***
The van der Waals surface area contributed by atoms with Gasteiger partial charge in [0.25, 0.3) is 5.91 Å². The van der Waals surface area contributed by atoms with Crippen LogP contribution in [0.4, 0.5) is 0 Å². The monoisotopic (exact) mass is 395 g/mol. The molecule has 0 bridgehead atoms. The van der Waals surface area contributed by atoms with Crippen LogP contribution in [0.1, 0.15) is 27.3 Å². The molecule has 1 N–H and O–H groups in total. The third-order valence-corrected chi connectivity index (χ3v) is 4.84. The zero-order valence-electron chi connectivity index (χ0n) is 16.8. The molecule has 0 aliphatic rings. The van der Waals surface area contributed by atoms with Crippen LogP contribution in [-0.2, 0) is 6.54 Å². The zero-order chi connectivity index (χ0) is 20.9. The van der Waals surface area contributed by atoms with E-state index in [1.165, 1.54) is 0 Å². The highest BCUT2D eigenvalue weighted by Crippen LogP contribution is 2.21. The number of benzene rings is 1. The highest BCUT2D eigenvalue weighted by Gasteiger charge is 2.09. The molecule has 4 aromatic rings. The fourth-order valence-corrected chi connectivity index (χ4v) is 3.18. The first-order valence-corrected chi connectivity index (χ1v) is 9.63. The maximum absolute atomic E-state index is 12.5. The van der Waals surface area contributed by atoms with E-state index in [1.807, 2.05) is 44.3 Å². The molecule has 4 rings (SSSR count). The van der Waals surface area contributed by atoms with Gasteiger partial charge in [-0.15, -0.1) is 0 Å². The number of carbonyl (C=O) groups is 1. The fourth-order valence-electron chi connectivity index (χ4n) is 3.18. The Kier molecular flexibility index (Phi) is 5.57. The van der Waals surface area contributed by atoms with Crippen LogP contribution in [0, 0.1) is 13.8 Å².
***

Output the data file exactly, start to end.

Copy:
The van der Waals surface area contributed by atoms with Gasteiger partial charge in [0.25, 0.3) is 5.91 Å². The van der Waals surface area contributed by atoms with Crippen LogP contribution in [0.4, 0.5) is 0 Å². The monoisotopic (exact) mass is 395 g/mol. The molecule has 0 bridgehead atoms. The van der Waals surface area contributed by atoms with Crippen LogP contribution in [0.1, 0.15) is 27.3 Å². The molecule has 1 N–H and O–H groups in total. The third-order valence-corrected chi connectivity index (χ3v) is 4.84. The zero-order valence-electron chi connectivity index (χ0n) is 16.8. The molecule has 0 aliphatic rings. The van der Waals surface area contributed by atoms with Crippen LogP contribution in [-0.2, 0) is 6.54 Å². The zero-order chi connectivity index (χ0) is 20.9. The van der Waals surface area contributed by atoms with E-state index in [1.165, 1.54) is 0 Å². The highest BCUT2D eigenvalue weighted by Crippen LogP contribution is 2.21. The number of benzene rings is 1. The highest BCUT2D eigenvalue weighted by Gasteiger charge is 2.09. The molecule has 4 aromatic rings. The fourth-order valence-corrected chi connectivity index (χ4v) is 3.18. The first-order valence-corrected chi connectivity index (χ1v) is 9.63. The maximum absolute atomic E-state index is 12.5. The van der Waals surface area contributed by atoms with E-state index in [1.807, 2.05) is 44.3 Å². The molecule has 4 rings (SSSR count). The van der Waals surface area contributed by atoms with Gasteiger partial charge in [-0.15, -0.1) is 0 Å². The number of carbonyl (C=O) groups is 1. The fourth-order valence-electron chi connectivity index (χ4n) is 3.18. The Kier molecular flexibility index (Phi) is 5.57. The van der Waals surface area contributed by atoms with Crippen LogP contribution in [0, 0.1) is 13.8 Å².